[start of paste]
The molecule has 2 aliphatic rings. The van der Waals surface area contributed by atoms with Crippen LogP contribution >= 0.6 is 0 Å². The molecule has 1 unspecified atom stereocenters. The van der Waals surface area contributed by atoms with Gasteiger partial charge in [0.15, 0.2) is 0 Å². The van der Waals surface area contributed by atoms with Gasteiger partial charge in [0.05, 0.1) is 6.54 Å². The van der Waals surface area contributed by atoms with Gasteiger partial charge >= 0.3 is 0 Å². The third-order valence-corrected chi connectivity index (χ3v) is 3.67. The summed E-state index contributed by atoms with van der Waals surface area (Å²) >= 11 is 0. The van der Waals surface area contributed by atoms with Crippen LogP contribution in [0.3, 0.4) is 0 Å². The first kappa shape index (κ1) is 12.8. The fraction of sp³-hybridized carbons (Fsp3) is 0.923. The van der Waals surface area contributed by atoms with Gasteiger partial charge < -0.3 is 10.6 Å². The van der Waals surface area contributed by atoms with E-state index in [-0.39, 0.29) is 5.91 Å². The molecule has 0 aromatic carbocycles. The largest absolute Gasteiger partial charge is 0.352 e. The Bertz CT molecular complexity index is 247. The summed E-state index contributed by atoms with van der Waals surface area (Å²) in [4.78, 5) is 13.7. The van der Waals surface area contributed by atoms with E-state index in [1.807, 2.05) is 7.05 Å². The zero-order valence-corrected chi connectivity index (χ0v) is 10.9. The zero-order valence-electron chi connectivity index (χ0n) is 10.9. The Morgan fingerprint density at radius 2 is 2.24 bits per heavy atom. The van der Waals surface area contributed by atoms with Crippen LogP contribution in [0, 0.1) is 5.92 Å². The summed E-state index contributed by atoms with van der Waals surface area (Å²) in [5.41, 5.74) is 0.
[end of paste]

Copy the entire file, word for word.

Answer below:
The molecule has 2 aliphatic rings. The van der Waals surface area contributed by atoms with Crippen LogP contribution >= 0.6 is 0 Å². The molecule has 1 unspecified atom stereocenters. The van der Waals surface area contributed by atoms with Gasteiger partial charge in [0.15, 0.2) is 0 Å². The van der Waals surface area contributed by atoms with Gasteiger partial charge in [0.05, 0.1) is 6.54 Å². The van der Waals surface area contributed by atoms with Gasteiger partial charge >= 0.3 is 0 Å². The third-order valence-corrected chi connectivity index (χ3v) is 3.67. The summed E-state index contributed by atoms with van der Waals surface area (Å²) >= 11 is 0. The van der Waals surface area contributed by atoms with Crippen LogP contribution in [0.3, 0.4) is 0 Å². The first kappa shape index (κ1) is 12.8. The fraction of sp³-hybridized carbons (Fsp3) is 0.923. The van der Waals surface area contributed by atoms with Gasteiger partial charge < -0.3 is 10.6 Å². The van der Waals surface area contributed by atoms with E-state index in [-0.39, 0.29) is 5.91 Å². The molecule has 0 aromatic carbocycles. The largest absolute Gasteiger partial charge is 0.352 e. The Bertz CT molecular complexity index is 247. The summed E-state index contributed by atoms with van der Waals surface area (Å²) in [4.78, 5) is 13.7. The van der Waals surface area contributed by atoms with E-state index in [1.807, 2.05) is 7.05 Å². The zero-order valence-corrected chi connectivity index (χ0v) is 10.9. The zero-order valence-electron chi connectivity index (χ0n) is 10.9. The Morgan fingerprint density at radius 2 is 2.24 bits per heavy atom. The van der Waals surface area contributed by atoms with Crippen LogP contribution in [0, 0.1) is 5.92 Å². The summed E-state index contributed by atoms with van der Waals surface area (Å²) in [5.41, 5.74) is 0.